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Critically Endangered Rhinoceros Born In Chicago's Lincoln Park Zoo

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A still unnamed baby black rhino was recently born in Lincoln Park Zoo in Chicago. The baby calf belongs to the critically endangered species of Eastern Black Rhinoceros which population has declined due to rhino horn poaching.   ( Cassey Kutilek | Lincoln Park Zoo )

A rare Black Eastern baby rhinoceros is the latest addition to Lincoln Park Zoo's family of endangered rhinos.

Chicago's Lincoln Park Zoo announced the birth of the still unnamed baby rhino on Twitter last May 19. The rhino's mother named Kapuki, 15, gave birth after more than a year of pregnancy. The zoo did not announce the sex of the newborn rhino.

The rhino's father is 33-year old male rhino named Maku. Kapuki and Maku had another baby rhino calf in 2013, King, who is now living at Brookfield Zoo also known as Chicago's Zoological Park.

The zoo is keeping watch of the critically endangered baby rhino and its mother, and posts updates on social media using the hashtag #RhinoWatch. The first 48 hours of the baby rhino is critical, prompting the zoo's animal care experts to constantly monitor the calf and mother via a camera.

"Kapuki's maternal instincts kicked right in and she has been seen tending to the calf," Lincoln Park Zoo announced on Twitter. The baby calf was seen nursing several times from its mother and reportedly stood on its own at 53 minutes of age. Black rhino calves usually start to wean at about 2 months of age.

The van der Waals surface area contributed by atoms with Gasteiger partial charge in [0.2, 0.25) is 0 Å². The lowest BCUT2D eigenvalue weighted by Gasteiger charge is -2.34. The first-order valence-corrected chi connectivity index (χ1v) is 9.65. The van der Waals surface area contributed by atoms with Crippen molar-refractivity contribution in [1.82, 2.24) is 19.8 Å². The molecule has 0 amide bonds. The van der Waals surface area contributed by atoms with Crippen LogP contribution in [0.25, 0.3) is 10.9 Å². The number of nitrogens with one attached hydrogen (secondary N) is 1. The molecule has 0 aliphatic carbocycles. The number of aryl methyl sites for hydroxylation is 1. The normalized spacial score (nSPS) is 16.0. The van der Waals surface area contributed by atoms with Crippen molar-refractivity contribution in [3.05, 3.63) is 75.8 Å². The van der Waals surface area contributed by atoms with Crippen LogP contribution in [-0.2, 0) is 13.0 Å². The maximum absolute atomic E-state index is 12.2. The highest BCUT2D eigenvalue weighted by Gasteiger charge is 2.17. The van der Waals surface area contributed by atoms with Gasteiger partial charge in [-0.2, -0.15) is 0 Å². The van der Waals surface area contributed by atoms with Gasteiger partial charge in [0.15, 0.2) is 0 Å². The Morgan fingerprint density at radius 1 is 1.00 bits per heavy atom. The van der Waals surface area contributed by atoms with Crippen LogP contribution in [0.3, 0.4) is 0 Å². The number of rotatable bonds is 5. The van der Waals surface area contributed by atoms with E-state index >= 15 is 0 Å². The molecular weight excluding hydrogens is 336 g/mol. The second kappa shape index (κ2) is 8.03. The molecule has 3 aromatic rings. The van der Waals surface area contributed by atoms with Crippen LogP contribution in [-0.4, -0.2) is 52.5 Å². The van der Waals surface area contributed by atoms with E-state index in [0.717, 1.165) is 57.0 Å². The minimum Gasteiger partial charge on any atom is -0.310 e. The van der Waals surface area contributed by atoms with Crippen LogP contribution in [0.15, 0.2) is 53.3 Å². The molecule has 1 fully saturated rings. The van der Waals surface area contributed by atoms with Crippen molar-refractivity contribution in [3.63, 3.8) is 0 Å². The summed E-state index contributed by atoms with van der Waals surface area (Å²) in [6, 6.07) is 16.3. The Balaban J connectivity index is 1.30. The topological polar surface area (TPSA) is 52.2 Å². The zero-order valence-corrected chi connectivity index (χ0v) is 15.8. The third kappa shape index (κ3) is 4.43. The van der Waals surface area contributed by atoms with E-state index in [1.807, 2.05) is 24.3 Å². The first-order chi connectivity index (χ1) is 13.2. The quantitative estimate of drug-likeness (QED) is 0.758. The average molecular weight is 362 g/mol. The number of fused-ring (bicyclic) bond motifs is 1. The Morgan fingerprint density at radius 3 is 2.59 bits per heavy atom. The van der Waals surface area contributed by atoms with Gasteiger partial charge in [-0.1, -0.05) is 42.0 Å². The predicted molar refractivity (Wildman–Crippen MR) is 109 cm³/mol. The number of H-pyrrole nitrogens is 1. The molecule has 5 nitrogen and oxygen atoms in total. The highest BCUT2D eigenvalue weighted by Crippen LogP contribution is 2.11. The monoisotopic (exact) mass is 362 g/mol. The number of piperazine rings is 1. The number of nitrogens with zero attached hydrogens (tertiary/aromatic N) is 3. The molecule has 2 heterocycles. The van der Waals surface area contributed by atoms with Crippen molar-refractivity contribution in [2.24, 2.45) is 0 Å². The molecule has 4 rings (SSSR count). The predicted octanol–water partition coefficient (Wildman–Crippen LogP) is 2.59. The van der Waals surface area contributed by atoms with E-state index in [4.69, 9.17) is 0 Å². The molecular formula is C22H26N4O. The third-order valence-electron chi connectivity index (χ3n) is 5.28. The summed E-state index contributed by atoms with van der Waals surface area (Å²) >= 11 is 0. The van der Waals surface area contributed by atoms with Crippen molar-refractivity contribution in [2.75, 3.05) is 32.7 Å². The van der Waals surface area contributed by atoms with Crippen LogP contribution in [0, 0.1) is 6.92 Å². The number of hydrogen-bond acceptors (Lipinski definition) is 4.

Endangered Black Rhinos

Black rhinos are smaller than the white rhinos, although both have a dark gray skin color. Adult male rhinos can weigh up to 1,350 kilograms (2,976 lbs.) while females can reach up to 900 kilograms (1,984 lbs.) Black rhinos often originate from southern and eastern Africa, including Kenya, Tanzania, Namibia, South Africa, and Zimbabwe.

The eastern black rhinoceros or the Diceros bicornis michaeli is among the four subspecies of the black rhinoceros. Eastern black rhinos are classified by the IUCN Red List of Threatened Species as critically endangered as their numbers have declined by over 90 percent over the last three generations. The western black rhino was officially declared extinct in 2013, while only two female northern white rhinos remain as of 2018.

Females black rhinos reach sexual maturity at 4 to 5 years of age and do not have their first calf until they are between 6 and a half to 7 years old. Males wait until they are aged 10 to 12 before they can claim territory and mate.

Black rhinos have a lifespan of 40 to 50 years of age. However, they are constantly under threat due to rhino poaching that has escalated in recent years. Poachers often target the horns of black rhinos, which are in demand in Asian countries, particularly Vietnam.

Rhino Horns

According to Save The Rhino, rhino horns are similar in structure to hooves of horses, turtle beaks, and cockatoo bills. The horns are made of thousands of hair-like strands of keratin. It also has large quantities of sulphur-containing amino acids, particularly cysteine, as well as tyrosine, histidine, lysine, and arginine, and the salts calcium carbonate and calcium phosphate.

Black rhinos have two horns which can grow continuously from the base of their skin throughout their lifespan. Males have thicker horns while the females often have longer and thinner horns. The size and shape of rhino horns differ depending on their area of origin.

The near extinction of black and white rhinoceros is due to decades of rampant poaching for rhino horn. Rhino horns are poached for their alleged medicinal uses.

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